Editor’s note: Sharon Wagner is the founder and CEO of Cloudyn, a leading provider of cloud analytics and optimization tools for multi-cloud deployments. He is a leading expert and key patent holder in SLA technologies and previously worked at CA Technologies within its cloud-connected enterprise business unit.
A lot can happen in a year, and in the world of cloud computing, 2014 was a breakout one. Cloud adoption finally experienced a tornado of demand that swept up large enterprises en masse. Yet as businesses move services to the cloud and increasingly depend on third-party vendors, important questions should be answered around who is responsible for managing these services and how service quality should be measured.
The main objective of a Service Level Agreement (SLA) is to clearly define relationships and set expectations for adequate service levels between the buyer and the seller. In the case of the cloud, this would be the cloud provider and the cloud consumer. A traditional SLA is a rigid and custom contract with complicated legalese focused around operational metrics provided by IT and using IT internal resources.
A cloud SLA is a different animal mainly because cloud customers leverage the cloud as an extension of their internal IT: They don’t own the infrastructure, they don’t maintain it, and they can’t control its provisioning or maintenance procedures. The cloud’s shared responsibility model splits the responsibility between the cloud provider and the cloud customer: The customer is responsible for the application SLA and the provider is responsible for the infrastructure SLA.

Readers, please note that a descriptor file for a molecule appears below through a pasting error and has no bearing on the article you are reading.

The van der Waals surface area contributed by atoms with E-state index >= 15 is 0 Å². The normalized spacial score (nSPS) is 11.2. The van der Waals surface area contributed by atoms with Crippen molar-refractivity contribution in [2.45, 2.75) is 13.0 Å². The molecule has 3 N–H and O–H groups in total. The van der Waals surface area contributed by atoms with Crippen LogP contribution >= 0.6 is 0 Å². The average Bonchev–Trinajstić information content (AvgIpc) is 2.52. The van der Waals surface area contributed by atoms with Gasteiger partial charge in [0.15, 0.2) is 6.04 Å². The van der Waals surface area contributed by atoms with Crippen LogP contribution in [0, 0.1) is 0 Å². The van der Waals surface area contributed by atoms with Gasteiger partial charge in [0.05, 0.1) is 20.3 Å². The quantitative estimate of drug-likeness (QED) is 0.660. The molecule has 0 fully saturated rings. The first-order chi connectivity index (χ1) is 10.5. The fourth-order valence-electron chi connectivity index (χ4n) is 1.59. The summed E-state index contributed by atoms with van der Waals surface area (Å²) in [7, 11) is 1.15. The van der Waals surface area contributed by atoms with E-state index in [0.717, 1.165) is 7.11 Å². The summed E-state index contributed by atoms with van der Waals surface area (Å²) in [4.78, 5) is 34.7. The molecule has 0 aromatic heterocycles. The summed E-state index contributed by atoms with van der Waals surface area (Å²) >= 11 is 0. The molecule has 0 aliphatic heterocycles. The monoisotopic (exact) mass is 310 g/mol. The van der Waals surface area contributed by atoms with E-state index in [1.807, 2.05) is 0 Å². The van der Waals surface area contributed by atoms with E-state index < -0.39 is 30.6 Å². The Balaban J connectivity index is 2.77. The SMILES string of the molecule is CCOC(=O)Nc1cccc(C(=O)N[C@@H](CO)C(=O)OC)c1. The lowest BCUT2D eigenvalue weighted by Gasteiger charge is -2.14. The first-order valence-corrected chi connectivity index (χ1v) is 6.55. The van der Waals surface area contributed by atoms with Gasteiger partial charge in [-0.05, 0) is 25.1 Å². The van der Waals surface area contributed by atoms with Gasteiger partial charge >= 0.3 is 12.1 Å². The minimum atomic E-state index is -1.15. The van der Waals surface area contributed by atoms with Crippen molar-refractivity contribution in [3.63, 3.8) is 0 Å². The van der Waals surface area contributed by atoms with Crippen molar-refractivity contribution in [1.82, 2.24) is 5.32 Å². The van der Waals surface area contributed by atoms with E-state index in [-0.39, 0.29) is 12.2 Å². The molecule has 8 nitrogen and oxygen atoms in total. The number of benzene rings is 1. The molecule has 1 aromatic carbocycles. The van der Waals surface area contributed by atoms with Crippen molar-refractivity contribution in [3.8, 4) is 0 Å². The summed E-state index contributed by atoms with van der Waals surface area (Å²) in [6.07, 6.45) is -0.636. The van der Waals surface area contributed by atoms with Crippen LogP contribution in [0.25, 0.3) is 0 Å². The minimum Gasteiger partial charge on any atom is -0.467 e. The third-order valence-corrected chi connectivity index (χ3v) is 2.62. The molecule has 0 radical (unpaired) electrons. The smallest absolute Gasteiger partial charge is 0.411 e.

Four 9s or five 9s — does it really matter?
Cloud providers and customers typically zero in on availability that is measured as the time a system is accessible and is expressed as a ratio between actual uptime and expected uptime presented in a percentage. Note that expected uptime is subject for discussion: expected uptime may or may not include scheduled maintenance hours, reduction of “force major” hours, and more.
Assuming no “force major” situations or scheduled maintenance hours, in a 365 x 24 year, five nines (99.999 percent) represent five minutes of downtime and four 9s (99.99 percent) represent about 50 minutes. Does it really matter?
Given availability as an indicator for quality of service, rest assured that cloud vendors continue to invest in additional infrastructure to support a growing number of customers and enterprises. Therefore, perhaps a better way to measure cloud availability would be to apply qualitative metrics, such as mean time to repair (MTTR) and the mean time between failures (MTBF).
Redefined metrics for the cloud
Undeniably, availability is an important metric. However, good service in the cloud goes far beyond availability. For enterprise-level companies seeking to monitor or enforce the transit of their workload from on-premise to the public cloud, we believe that a new standard is needed that measures a group of categories.